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Wanted: Volunteer Weather Observers


FOR IMMEDIATE RELEASE

Contact:
David Glenn, NC CoCoRaHS State Coordinator, National Weather Service, 252-223-5737 ext. 7, david.glenn@noaa.gov

Posted Thursday, March 22, 2012

Are you a citizen scientist that just loves weather data — rainfall in average storms and hurricanes or snowfall, be it minor or major? If so, then a new volunteer weather-observing program needs your help! The Community Collaborative Rain, Hail, and Snow network, or CoCoRaHS, is looking for new volunteers across North Carolina. Many of North Carolina Sea Grant's partners — including NOAA's National Weather Service and the State Climate Office of North Carolina — will use the data to build better weather and climate models.

"We are in need of new observers across the entire state and would like to emphasize rural locations and locations along the coast, especially on barrier islands," notes David Glenn, state coordinator for CoCoRaHS and a meteorologist with the National Weather Service in Newport/Morehead City.

The grassroots effort is part of a growing national network of home-based and amateur rain spotters with a goal of providing a high-density precipitation network that will supplement existing observations.

Sea Grant has increased its weather and climate science and outreach in recent years. "Accurate and timely weather predictions are essential for coastal residents. Having precipitation data from many specific sites allows weather forecasters and climate modelers to fine-tune their computer-generated forecasts and keep everyone safer and more knowledgeable," says Jack Thigpen, Sea Grant extension director.

Ryan Boyles, state climatologist based at NC State University, agrees. "North Carolina has the most complex climate in the eastern U.S.," Boyles explains." Data gathered from CoCoRaHS volunteers are very important in better understanding local weather and climate patterns."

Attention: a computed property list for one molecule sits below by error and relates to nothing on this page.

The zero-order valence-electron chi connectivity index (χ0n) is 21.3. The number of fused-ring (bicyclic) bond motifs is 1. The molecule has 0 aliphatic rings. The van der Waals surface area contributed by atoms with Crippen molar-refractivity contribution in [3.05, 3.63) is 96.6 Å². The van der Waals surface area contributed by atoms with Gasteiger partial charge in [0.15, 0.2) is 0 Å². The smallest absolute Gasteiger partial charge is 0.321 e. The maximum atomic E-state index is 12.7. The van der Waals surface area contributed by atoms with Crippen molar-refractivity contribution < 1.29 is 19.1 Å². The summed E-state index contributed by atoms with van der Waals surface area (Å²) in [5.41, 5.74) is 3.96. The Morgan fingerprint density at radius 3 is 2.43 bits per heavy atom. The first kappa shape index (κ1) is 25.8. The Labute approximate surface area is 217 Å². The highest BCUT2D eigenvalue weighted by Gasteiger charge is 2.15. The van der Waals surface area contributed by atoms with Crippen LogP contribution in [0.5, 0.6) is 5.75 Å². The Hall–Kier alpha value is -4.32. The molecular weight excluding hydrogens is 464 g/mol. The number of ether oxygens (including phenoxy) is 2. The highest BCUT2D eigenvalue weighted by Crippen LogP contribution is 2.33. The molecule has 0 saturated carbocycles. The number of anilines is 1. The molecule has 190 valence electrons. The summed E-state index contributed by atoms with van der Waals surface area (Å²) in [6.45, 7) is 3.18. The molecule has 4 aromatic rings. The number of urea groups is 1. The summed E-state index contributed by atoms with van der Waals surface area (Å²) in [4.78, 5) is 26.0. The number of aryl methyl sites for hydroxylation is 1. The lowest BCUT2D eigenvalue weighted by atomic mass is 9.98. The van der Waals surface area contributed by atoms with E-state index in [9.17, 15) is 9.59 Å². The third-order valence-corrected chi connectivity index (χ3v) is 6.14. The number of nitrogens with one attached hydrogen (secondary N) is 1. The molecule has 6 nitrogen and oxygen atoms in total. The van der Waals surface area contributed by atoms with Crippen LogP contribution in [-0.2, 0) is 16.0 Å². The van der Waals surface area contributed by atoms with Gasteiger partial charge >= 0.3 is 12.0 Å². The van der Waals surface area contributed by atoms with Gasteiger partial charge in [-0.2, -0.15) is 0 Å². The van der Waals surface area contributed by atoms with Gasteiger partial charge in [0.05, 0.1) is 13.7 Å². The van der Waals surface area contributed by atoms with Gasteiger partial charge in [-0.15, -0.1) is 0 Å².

Volunteers may obtain an official rain gauge through the CoCoRaHS website (http://www.cocorahs.org) for about $27 plus shipping. Besides the need for an official 4-inch plastic rain gauge, volunteers are required to take a simple training module online and use the CoCoRaHS website to submit their reports. Observations are immediately available on maps and reports for the public to view. The process takes only five minutes a day, but the impact to the community is tenfold: By providing high quality, accurate measurements, the observers are able to supplement existing networks and provide useful results to scientists, resource managers, decision makers and other users.

"An additional benefit of the program to the National Weather Service is the ability to receive timely reports of significant weather (hail, intense rainfall, localized flooding) from CoCoRaHS observers that can assist forecasters in issuing and verifying warnings for severe thunderstorms," Glenn says.

For more information, contact Glenn at david.glenn@noaa.gov or 252-223-5737 ext. 7.

You may also find of interest this CoCoRaHS short video (http://www.youtube.com/watch?v=M5-sXXg9M30&feature=player_embedded). To view, copy the link and paste it into your browser.

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